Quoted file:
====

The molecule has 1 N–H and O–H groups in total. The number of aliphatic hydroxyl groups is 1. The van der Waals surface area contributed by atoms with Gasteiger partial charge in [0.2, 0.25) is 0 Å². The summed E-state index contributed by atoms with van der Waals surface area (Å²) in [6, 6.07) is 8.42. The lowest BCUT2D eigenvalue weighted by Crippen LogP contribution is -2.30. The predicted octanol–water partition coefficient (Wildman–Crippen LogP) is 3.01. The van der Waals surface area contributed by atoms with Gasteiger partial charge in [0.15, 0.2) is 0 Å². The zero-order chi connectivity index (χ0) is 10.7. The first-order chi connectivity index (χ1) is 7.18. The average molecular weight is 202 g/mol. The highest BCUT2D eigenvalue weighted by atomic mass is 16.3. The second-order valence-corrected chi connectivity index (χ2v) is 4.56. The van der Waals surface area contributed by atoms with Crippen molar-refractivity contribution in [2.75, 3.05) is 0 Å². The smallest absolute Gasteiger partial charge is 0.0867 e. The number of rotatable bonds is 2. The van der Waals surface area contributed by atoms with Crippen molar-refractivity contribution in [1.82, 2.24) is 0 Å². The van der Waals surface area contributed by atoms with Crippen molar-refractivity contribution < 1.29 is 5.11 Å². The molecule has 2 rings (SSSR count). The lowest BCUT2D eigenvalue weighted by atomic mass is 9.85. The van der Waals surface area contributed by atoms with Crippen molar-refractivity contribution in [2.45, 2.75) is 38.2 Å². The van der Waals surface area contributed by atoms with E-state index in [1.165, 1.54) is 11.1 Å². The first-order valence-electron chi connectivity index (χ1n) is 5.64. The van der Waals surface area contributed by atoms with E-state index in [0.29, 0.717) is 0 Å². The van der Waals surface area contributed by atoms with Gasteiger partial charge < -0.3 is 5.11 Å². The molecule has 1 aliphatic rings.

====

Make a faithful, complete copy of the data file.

The molecule has 1 N–H and O–H groups in total. The number of aliphatic hydroxyl groups is 1. The van der Waals surface area contributed by atoms with Gasteiger partial charge in [0.2, 0.25) is 0 Å². The summed E-state index contributed by atoms with van der Waals surface area (Å²) in [6, 6.07) is 8.42. The lowest BCUT2D eigenvalue weighted by Crippen LogP contribution is -2.30. The predicted octanol–water partition coefficient (Wildman–Crippen LogP) is 3.01. The van der Waals surface area contributed by atoms with Gasteiger partial charge in [0.15, 0.2) is 0 Å². The zero-order chi connectivity index (χ0) is 10.7. The first-order chi connectivity index (χ1) is 7.18. The average molecular weight is 202 g/mol. The highest BCUT2D eigenvalue weighted by atomic mass is 16.3. The second-order valence-corrected chi connectivity index (χ2v) is 4.56. The van der Waals surface area contributed by atoms with Crippen molar-refractivity contribution in [2.75, 3.05) is 0 Å². The smallest absolute Gasteiger partial charge is 0.0867 e. The number of rotatable bonds is 2. The van der Waals surface area contributed by atoms with Crippen molar-refractivity contribution in [1.82, 2.24) is 0 Å². The van der Waals surface area contributed by atoms with Crippen molar-refractivity contribution < 1.29 is 5.11 Å². The molecule has 2 rings (SSSR count). The lowest BCUT2D eigenvalue weighted by atomic mass is 9.85. The van der Waals surface area contributed by atoms with Crippen molar-refractivity contribution in [2.45, 2.75) is 38.2 Å². The van der Waals surface area contributed by atoms with E-state index in [1.165, 1.54) is 11.1 Å². The first-order valence-electron chi connectivity index (χ1n) is 5.64. The van der Waals surface area contributed by atoms with E-state index in [0.29, 0.717) is 0 Å². The van der Waals surface area contributed by atoms with Gasteiger partial charge < -0.3 is 5.11 Å². The molecule has 1 aliphatic rings.